(CNN) - Hamza Ali al-Khateeb, the Syrian boy whose killing has enraged, mobilized and emboldened the country's opposition movement, once harbored dreams of being a police officer.
But the 13-year-old changed his ambitions when the government crackdown went into full swing.
"When he saw police officers kill the people in the revolution, he would say, 'The police kill the people and I don't want to be like them. I do not know what I will be but the police kill people and torture them,'" according to one of his relatives, who escaped to Kuwait amid the regime's suppression of protesters.
The relative asked not to be named out of fear for the safety of his family in Daraa, the southwestern city where the anti-regime demonstrations started in mid-March.
Family members say Hamza got separated from his father in the chaos during demonstrations around Daraa on April 29, when protesters marched on the city to break the Syrian military siege and force the delivery of important supplies, such as medicine and milk for babies.
A few weeks ago, the family received the boy's body. A video that showed up on YouTube displays an appalling and mutilated corpse; much of the video is too graphic to broadcast. The face is bloated and purple and his body is covered in bruises. There are gunshot wounds to his torso and his genitals are mutilated.
CNN cannot independently verify what happened to Hamza or the authenticity of the video.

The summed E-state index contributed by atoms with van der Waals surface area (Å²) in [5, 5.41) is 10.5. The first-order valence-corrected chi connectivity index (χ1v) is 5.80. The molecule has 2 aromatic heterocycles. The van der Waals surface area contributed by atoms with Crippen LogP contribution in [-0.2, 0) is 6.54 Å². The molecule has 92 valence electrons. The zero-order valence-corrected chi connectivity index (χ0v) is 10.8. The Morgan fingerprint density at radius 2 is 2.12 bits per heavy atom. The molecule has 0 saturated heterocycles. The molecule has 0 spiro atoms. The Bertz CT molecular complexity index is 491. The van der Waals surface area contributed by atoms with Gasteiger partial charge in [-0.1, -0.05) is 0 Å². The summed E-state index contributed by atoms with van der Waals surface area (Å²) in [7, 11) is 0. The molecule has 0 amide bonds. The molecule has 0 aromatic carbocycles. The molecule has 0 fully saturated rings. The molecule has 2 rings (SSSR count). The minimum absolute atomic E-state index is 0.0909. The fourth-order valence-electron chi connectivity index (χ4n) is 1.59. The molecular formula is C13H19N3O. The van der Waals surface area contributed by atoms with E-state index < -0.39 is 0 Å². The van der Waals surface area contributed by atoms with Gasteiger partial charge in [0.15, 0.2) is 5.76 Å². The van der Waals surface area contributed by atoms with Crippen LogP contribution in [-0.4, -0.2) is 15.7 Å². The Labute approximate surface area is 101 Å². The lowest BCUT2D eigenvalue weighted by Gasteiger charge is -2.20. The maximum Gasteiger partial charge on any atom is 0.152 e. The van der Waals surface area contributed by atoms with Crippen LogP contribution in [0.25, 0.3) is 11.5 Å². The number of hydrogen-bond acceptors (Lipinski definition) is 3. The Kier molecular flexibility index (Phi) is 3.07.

His death has punctuated the domestic and international outcry against the clampdown by President Bashar al-Assad's government against peaceful protests. "I can only hope that this child did not die in vain," U.S. Secretary of State Hillary Clinton said this week.
Patrick McCormick, a spokesman for the U.N. children's agency, UNICEF, said children are not immune to the civil unrest across the region.
"The pictures are shocking. They have gone all over the world. And no one could see that without being deeply moved and ashamed about what happened to that boy," he said. "I have no idea why anybody would brutalize a young boy like that. I cannot even begin to go there. We just know that somehow it happened."
UNICEF is calling for investigations so the perpetrators can be brought to justice, "some sort of justice in a situation that's volatile," McCormick said.
"We want to get to the bottom of it."FULL STORY
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